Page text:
Talking with a Volcano: Native American Perspectives on the Eruption of Sunset Crater, Arizona
AffiliationSchool of Anthropology, University of Arizona
United States national park service
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CitationStoffle, R., & Van Vlack, K. (2022). Talking with a Volcano: Native American Perspectives on the Eruption of Sunset Crater, Arizona. Land.
RightsCopyright © 2022 by the authors. Licensee MDPI, Basel, Switzerland. This article is an open access article distributed under the terms and conditions of the Creative Commons Attribution (CC BY) license (https://creativecommons.org/licenses/by/4.0/).
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AbstractA new volcano erupted in the eleventh century AD in the San Francisco volcanic field, which has as many as 80 old volcanoes and 600 eruption cones all centered around Flagstaff, Arizona. This volcanic landscape has been a cultural center for Native American spiritual activities for up to 23,000 years. During that time, they have come to perceive volcanoes as earth navels and thus places where the earth is reborn. For this reason, the emergence of an active volcano, called Sunset Crater, drew pilgrims and resulted in the construction of ceremonial and support communities surrounding a place called Wupatki. This paper is partially based on a 2004 study funded by the U.S. National Park Service, which produced 80 ethnographic interviews with representatives of six Native American ethnic groups composed of 12 tribes and pueblos. The analysis is informed by a total of 23 ethnographic studies of volcanoes conducted with Native Americans by the authors. In all studies, Native American participants conveyed that they have cultural connections with volcanoes that derive from their Creation-based knowledge of the Earth as being alive and volcanoes being its rebirth. Traditional cultural information is critical to park management and compliance with various laws, regulations, executive orders, and policies so that park managers can better address tribal requests for continued access, use, and interpretation of park natural resources. Native Americans involved in our NPS ethnographic studies agreed that it is not necessary for the NPS to accept as true what Native Americans believe, but it is essential to tell in park interpretative settings both stories side by side with equal accuracy. © 2022 by the authors. Licensee MDPI, Basel, Switzerland.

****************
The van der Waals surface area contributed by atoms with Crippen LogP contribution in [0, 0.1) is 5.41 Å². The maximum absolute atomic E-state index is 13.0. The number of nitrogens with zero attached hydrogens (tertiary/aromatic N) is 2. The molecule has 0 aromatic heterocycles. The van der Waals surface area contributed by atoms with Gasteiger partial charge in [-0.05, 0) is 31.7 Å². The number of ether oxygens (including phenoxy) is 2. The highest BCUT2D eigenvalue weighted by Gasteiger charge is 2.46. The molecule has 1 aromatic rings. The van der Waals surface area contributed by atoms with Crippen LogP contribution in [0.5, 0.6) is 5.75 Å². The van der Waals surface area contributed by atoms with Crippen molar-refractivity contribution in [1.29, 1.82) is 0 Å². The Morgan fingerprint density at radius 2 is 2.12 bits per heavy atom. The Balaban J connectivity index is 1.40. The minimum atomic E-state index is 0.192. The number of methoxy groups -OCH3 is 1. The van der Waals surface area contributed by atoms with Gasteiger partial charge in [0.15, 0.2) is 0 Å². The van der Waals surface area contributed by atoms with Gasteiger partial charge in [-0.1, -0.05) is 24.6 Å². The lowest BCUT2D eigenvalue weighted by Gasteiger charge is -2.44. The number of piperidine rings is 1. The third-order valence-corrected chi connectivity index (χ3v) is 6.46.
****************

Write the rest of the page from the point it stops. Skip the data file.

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Except where otherwise noted, this item's license is described as Copyright © 2022 by the authors. Licensee MDPI, Basel, Switzerland. This article is an open access article distributed under the terms and conditions of the Creative Commons Attribution (CC BY) license (https://creativecommons.org/licenses/by/4.0/).